“Our hope is that departments, faculties and doctoral programmes will use the report to review and improve postgraduate education,” notes Therese Ljunghammar, project manager at the University Administration and one of the authors of the report. “We supply the materials and general analyses so that everyone can then dig deeper in line with their own environment. All of the materials are available and it is possible to get references and ideas from different parts of the University.”

The report was published in June 2023. It highlights that the most important factor governing whether doctoral students are satisfied with their doctoral education is the relationship with their supervisor. Future career opportunities within academia and their own performance also proved to be important factors.

Generally, the results of the report were positive. Both doctoral students and their supervisors are satisfied on the whole with doctoral education. However, this does not mean that there are not areas to be developed and improved.

Areas for development

“A proper introduction has proven to be an important factor in doctoral students’ satisfaction with their education,” notes Maria Magnusson, project manager at the University Administration and one of the authors of the report.

A well-thought-out introduction can help to solve several of the needs that arise in the report. For example, doctoral students have poor knowledge of the Higher Education Ordinance’s qualitative targets governing doctoral level studies. An introduction can also examine expectations, which demands doctoral students place upon themselves and on the supervisors and research environment? An introduction could also highlight the Guidelines for Doctoral Studies at Uppsala University.

“Some parts of the University have developed full welcome packages. They could serve as inspiration,” notes Therese Ljunghammar.

Course evaluations should always be offered, even for doctoral education courses. A pleasing development is that more departments are now offering course evaluations compared to when the previous survey of doctoral education was carried out in 2015.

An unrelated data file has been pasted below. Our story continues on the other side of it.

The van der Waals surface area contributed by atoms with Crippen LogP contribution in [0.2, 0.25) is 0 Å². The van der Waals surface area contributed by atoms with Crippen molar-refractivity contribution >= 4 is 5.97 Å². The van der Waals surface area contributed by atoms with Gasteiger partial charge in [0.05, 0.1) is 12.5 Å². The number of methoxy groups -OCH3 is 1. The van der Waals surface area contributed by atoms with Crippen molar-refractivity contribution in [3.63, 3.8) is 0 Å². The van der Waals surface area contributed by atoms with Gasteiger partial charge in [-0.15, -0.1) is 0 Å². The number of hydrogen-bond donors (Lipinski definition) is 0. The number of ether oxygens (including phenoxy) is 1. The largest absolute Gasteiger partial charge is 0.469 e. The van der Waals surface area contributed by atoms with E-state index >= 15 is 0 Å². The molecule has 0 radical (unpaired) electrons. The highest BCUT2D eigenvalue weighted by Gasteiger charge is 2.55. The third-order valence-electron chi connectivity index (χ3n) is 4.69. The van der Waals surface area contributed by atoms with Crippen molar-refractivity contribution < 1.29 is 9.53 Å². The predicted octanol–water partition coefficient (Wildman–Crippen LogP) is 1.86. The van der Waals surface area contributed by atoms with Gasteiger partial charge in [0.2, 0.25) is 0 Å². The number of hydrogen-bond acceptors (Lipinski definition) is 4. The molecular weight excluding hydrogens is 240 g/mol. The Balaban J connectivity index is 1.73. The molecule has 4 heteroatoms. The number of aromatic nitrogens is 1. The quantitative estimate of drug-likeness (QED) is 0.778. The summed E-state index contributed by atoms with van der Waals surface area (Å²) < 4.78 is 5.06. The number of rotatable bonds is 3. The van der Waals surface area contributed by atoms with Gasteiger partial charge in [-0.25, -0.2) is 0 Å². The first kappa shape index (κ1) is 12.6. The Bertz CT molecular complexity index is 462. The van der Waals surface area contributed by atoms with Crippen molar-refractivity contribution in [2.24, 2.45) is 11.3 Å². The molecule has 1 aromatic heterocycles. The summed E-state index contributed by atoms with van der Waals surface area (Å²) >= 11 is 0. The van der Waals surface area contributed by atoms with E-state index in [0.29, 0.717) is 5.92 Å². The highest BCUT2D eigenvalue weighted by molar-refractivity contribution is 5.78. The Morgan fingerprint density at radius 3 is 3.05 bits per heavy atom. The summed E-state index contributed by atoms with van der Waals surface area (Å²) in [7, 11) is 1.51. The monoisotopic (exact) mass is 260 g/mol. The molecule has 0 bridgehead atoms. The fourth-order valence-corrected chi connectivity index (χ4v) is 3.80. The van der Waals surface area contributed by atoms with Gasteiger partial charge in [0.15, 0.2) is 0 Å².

“Feedback from the course evaluations can always be improved, however,” notes Magnusson.

Greater focus on career guidance

Another area for development is the follow-up of the individual study plan. This can be improved, with greater focus being placed on career guidance for doctoral students.

“There are quite extensive demands placed on all programmes to offer support and guidance for students’ future careers, and we should be able to offer that support for doctoral education too,” adds Ljunghammar.

The report also notes that doctoral students feel stressed in general.

“Many doctoral students are working too many overtime hours. It is important for the University to monitor their working conditions,” adds Magnusson.

Range of courses important

Many doctoral students think that the courses are one of the strengths of their doctoral education.

“However, the range of course is a common theme appearing in the survey’s areas of development. The doctoral students feel that information is unclear and that the courses are offered too infrequently. Both doctoral students and supervisors have stated in the open response sections that the range of doctoral education courses in their field is too limited,” explains Ljunghammar.

Language difficulties and inclusion in the research environment are other important areas of development for doctoral students with degrees from another country.